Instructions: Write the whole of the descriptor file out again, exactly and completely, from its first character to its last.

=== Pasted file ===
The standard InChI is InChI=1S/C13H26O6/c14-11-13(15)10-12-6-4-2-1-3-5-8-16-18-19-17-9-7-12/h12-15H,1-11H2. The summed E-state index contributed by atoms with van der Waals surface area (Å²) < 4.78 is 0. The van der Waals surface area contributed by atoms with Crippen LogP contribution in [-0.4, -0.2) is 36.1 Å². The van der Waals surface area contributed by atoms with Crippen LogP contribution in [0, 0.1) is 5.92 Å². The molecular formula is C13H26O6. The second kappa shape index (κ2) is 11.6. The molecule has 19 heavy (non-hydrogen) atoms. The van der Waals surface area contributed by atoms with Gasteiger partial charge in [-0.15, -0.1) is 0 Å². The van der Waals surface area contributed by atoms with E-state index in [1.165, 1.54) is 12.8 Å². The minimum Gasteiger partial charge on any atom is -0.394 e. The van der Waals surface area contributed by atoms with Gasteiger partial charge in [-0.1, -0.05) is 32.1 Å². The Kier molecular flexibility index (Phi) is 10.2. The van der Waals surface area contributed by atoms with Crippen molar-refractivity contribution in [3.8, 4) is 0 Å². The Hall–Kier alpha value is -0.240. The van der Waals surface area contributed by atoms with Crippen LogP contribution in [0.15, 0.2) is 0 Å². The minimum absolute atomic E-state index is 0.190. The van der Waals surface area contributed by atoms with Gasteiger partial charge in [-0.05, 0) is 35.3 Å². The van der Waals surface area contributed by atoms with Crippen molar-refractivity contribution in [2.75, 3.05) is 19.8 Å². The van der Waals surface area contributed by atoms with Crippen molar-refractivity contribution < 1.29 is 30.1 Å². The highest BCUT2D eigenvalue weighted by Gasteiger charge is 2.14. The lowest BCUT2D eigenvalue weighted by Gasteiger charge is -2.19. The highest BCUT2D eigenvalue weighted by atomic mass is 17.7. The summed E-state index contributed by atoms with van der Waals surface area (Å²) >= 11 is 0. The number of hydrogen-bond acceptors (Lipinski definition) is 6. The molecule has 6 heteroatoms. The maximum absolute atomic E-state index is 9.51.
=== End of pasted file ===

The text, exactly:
The standard InChI is InChI=1S/C13H26O6/c14-11-13(15)10-12-6-4-2-1-3-5-8-16-18-19-17-9-7-12/h12-15H,1-11H2. The summed E-state index contributed by atoms with van der Waals surface area (Å²) < 4.78 is 0. The van der Waals surface area contributed by atoms with Crippen LogP contribution in [-0.4, -0.2) is 36.1 Å². The van der Waals surface area contributed by atoms with Crippen LogP contribution in [0, 0.1) is 5.92 Å². The molecular formula is C13H26O6. The second kappa shape index (κ2) is 11.6. The molecule has 19 heavy (non-hydrogen) atoms. The van der Waals surface area contributed by atoms with Gasteiger partial charge in [-0.15, -0.1) is 0 Å². The van der Waals surface area contributed by atoms with E-state index in [1.165, 1.54) is 12.8 Å². The minimum Gasteiger partial charge on any atom is -0.394 e. The van der Waals surface area contributed by atoms with Gasteiger partial charge in [-0.1, -0.05) is 32.1 Å². The Kier molecular flexibility index (Phi) is 10.2. The van der Waals surface area contributed by atoms with Crippen molar-refractivity contribution in [3.8, 4) is 0 Å². The Hall–Kier alpha value is -0.240. The van der Waals surface area contributed by atoms with Crippen LogP contribution in [0.15, 0.2) is 0 Å². The minimum absolute atomic E-state index is 0.190. The van der Waals surface area contributed by atoms with Gasteiger partial charge in [-0.05, 0) is 35.3 Å². The van der Waals surface area contributed by atoms with Crippen molar-refractivity contribution in [2.75, 3.05) is 19.8 Å². The van der Waals surface area contributed by atoms with Crippen molar-refractivity contribution < 1.29 is 30.1 Å². The highest BCUT2D eigenvalue weighted by Gasteiger charge is 2.14. The lowest BCUT2D eigenvalue weighted by Gasteiger charge is -2.19. The highest BCUT2D eigenvalue weighted by atomic mass is 17.7. The summed E-state index contributed by atoms with van der Waals surface area (Å²) >= 11 is 0. The number of hydrogen-bond acceptors (Lipinski definition) is 6. The molecule has 6 heteroatoms. The maximum absolute atomic E-state index is 9.51.